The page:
Yes, they remember the Crusades (not their part, of course), but that’s my point: MOVE ON. Shouldn’t we have evolved past that ridiculous, horrific IRRATIONAL time? That’s what I see with these radical Islamists – they literally want to live a few hundred centuries back and want everyone else there with them. That makes no sense. I’m sure you read about the protesters killing some people two days ago in “retaliation” for desecrating the quran. Guess what? I get coffee at a place that has a Bible descecrated and and “blasphemy” written all over the cover and do i pull out a gun or throw rocks? No. Because we are supposed to be grownups and we are supposed to use our words, not our fists. I just drink my coffee and ignore the offense.
      Yes, the U.S. has done some horrible things in times of war and, right now, in this “war on terror” . If it were me, I’d treat the jihadists like any attention-demanding child: I’d do what they don’t expect. I’d take all the money we spend on war, build a hundred new schools in Iraq and Afghanistan (which the crazies would try to destroy and/or they’d throw acid on girls wanting to go because they are so much more evolved than we over in the U.S.) and then I’d get out, leaving them to kill each other or evolve to a more rational people.
      We could then just track them on the internet b/c they post everything they do and we can implement serious profiling and searching at airports and sea ports and keep up intelligence gathering to try to reduce an attack on our shores by crazy guys in turbans. But I’d bring our boys/girls home (to a horrible economy and no jobs – anyone think THAT might have some reason we are still sending troops??) and tell the radical Muslims to take a flying leap.
      Afterall, one of the stated goals of the terrorists/jihadists has been to kill the evil empire from w/in by draining us dry of our money through war (I got that straight from the mouth of an imam who disagrees with suicide bombers but has spoken with some who want to be suicide bombers) — and we are being stupid in giving them what they want. We need to be smart and self-preserve… esp. if we are going to help Haiti, which, evil empire that we are, we will. In spades.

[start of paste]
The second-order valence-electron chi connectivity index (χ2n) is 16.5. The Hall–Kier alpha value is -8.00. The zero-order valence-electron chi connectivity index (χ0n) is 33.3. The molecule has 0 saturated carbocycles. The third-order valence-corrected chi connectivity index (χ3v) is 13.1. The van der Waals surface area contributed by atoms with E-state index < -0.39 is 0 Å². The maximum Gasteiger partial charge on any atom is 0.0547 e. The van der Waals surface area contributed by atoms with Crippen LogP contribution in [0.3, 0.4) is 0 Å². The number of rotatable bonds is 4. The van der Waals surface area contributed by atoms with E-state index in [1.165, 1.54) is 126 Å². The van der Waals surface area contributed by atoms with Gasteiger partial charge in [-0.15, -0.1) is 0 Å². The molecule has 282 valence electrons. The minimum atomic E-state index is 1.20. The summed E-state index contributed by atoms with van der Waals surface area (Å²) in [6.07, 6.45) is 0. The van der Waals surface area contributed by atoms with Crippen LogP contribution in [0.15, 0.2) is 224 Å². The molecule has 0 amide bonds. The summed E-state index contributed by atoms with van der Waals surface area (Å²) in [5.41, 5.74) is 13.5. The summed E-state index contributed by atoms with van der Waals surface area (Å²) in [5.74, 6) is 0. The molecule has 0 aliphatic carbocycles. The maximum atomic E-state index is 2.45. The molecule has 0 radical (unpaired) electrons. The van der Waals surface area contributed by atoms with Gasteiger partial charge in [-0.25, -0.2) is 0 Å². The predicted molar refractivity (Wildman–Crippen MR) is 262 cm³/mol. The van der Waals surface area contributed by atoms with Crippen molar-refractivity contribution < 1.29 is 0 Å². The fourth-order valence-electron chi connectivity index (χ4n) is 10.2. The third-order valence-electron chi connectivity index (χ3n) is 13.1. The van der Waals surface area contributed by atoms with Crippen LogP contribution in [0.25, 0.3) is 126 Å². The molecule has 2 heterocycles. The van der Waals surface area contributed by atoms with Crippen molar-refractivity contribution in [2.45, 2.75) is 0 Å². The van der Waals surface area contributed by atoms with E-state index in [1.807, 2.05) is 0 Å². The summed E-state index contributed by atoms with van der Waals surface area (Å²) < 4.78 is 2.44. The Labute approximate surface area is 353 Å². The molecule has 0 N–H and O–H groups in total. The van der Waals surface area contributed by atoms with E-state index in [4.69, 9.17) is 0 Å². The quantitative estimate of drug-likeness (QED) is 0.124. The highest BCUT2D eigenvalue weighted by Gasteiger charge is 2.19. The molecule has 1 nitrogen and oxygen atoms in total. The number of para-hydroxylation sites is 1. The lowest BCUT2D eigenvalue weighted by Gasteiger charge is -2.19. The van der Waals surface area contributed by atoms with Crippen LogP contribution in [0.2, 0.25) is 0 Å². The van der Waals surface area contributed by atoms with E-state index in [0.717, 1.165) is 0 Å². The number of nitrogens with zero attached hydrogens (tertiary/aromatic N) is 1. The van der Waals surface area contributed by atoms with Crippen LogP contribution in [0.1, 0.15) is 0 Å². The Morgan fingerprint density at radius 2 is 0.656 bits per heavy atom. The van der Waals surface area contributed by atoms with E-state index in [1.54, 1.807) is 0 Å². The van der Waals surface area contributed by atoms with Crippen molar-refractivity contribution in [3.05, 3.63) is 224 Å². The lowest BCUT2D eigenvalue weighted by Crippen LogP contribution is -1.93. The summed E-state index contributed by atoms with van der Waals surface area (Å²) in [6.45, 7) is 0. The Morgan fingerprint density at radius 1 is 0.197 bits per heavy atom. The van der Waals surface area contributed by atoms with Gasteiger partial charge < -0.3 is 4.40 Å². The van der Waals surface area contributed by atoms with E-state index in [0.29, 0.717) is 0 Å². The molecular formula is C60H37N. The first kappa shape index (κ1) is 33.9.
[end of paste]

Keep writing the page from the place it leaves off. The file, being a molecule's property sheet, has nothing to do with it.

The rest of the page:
4. Renee, I agree with your position on gay marriage stated above as I also see it as committed gays wanting the same treatment as straight couples, even having children via adoption/insemination if they choose to.  A gay teenager growing up in America will find out that our society won’t let him/her marry unless they happen to be living in the few states that now allow gay marriage.  It is an equal protection issue and also a civil rights one.

  5. You can’t use the word “Terrorist” and “Semantics” in the same sentence anymore – at least not in a country which has declared “War on Terror”.
    We have redefined “terrorist” to mean anyone that we don’t like, so you can expect those we don’t like to do the same.
    Your linked-to definitions are quite correct – targeting civilian populations with violence in order to spread fear in the population should be the definition of terrorism.
    Yet you will routinely see “jihadists” and “insurgents” described as “terrorists” in our media and by our government.
    I’m all in favor of a stricter use of “terrorism”, but such improvements need to start at home, as usual.
    As for Olson – he is one of the dwindling “conservatives” that are not motivated by rampaging christianity. Opposition to equality for gays originates not in ‘economic conservatives”, but from the churches – even those that don’t consider themselves “conservative” on economic issues.

  6. Renee, I may be guilty of assuming here.  I did assume that one of your points was to contrast the behavior of the US vs that of the Jihadists and that of Christians vs Muslims.  I apologize. 

    If you’re saying that killing anyone who is not Muslim is wrong or strapping on a bomb and killing innocent people is wrong, I’m with you all the way.

    You printed the word irrational in all caps at least once in your reply.  I think this may serve to point out one of the fundamental differences in our respective points of view as well as one similarity.  Yes, the behavior of the Jihadists does seem irrational to me also.  We agree there.  One of the problems at the crux of this whole issue, IMO, is that matters of faith are necessarily not subject to reason.  To believe in something without any rational reason to believe in it is to have faith.  Reason tells us that bushes don’t just burst into flames and start talking; faith tells us otherwise.  So, I don’t believe we can expect the Jihadists to behave “rationally”.  Now, and this is where I believe we will differ: at the center of this problem of “terrorism”, I point the dirty finger at religion in general, not just at Islam.  Like alcohol, religion makes people say and do stupid things; things that seem ultimately irrational to people like myself.  Right now, it’s the Muslims, one hundred or one thousand years from now, it will be the Christians again. 

    I do like your idea for resolving the situation.  After all, it can’t work any less well than what we’re doing now and it just might work a whole lot better. 

    1. Yeah, assumptions get people in trouble, but we all tend to do it sometimes. Religion CAN make people say and do stupid things. It also helps them do many good and wonderful things (note the Red Cross). I would say the bastardization (can I say that on this website?) of religion (and people who spread fear instead of love) is what causes people to do crazy things. But that’s just my opinion.